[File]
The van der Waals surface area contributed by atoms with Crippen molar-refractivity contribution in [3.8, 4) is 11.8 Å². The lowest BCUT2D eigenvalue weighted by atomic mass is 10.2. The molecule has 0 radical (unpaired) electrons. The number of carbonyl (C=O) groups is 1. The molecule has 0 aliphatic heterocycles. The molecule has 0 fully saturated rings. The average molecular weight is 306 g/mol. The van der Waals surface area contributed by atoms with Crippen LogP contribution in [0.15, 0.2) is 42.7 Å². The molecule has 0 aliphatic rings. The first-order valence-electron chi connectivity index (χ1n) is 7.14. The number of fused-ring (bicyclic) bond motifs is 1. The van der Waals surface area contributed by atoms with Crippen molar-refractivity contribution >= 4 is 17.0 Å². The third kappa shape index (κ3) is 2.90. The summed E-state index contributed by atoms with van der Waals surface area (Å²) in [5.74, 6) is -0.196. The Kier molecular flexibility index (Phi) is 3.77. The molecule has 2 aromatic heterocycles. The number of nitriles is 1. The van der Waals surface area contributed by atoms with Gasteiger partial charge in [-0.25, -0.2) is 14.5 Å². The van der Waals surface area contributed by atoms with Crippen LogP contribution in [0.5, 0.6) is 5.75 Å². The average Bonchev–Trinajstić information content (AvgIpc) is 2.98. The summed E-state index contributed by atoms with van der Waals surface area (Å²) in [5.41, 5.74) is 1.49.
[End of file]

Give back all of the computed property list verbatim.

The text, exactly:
The van der Waals surface area contributed by atoms with Crippen molar-refractivity contribution in [3.8, 4) is 11.8 Å². The lowest BCUT2D eigenvalue weighted by atomic mass is 10.2. The molecule has 0 radical (unpaired) electrons. The number of carbonyl (C=O) groups is 1. The molecule has 0 aliphatic heterocycles. The molecule has 0 fully saturated rings. The average molecular weight is 306 g/mol. The van der Waals surface area contributed by atoms with Crippen LogP contribution in [0.15, 0.2) is 42.7 Å². The molecule has 0 aliphatic rings. The first-order valence-electron chi connectivity index (χ1n) is 7.14. The number of fused-ring (bicyclic) bond motifs is 1. The van der Waals surface area contributed by atoms with Crippen molar-refractivity contribution >= 4 is 17.0 Å². The third kappa shape index (κ3) is 2.90. The summed E-state index contributed by atoms with van der Waals surface area (Å²) in [5.74, 6) is -0.196. The Kier molecular flexibility index (Phi) is 3.77. The molecule has 2 aromatic heterocycles. The number of nitriles is 1. The van der Waals surface area contributed by atoms with Gasteiger partial charge in [-0.25, -0.2) is 14.5 Å². The van der Waals surface area contributed by atoms with Crippen LogP contribution in [0.5, 0.6) is 5.75 Å². The average Bonchev–Trinajstić information content (AvgIpc) is 2.98. The summed E-state index contributed by atoms with van der Waals surface area (Å²) in [5.41, 5.74) is 1.49.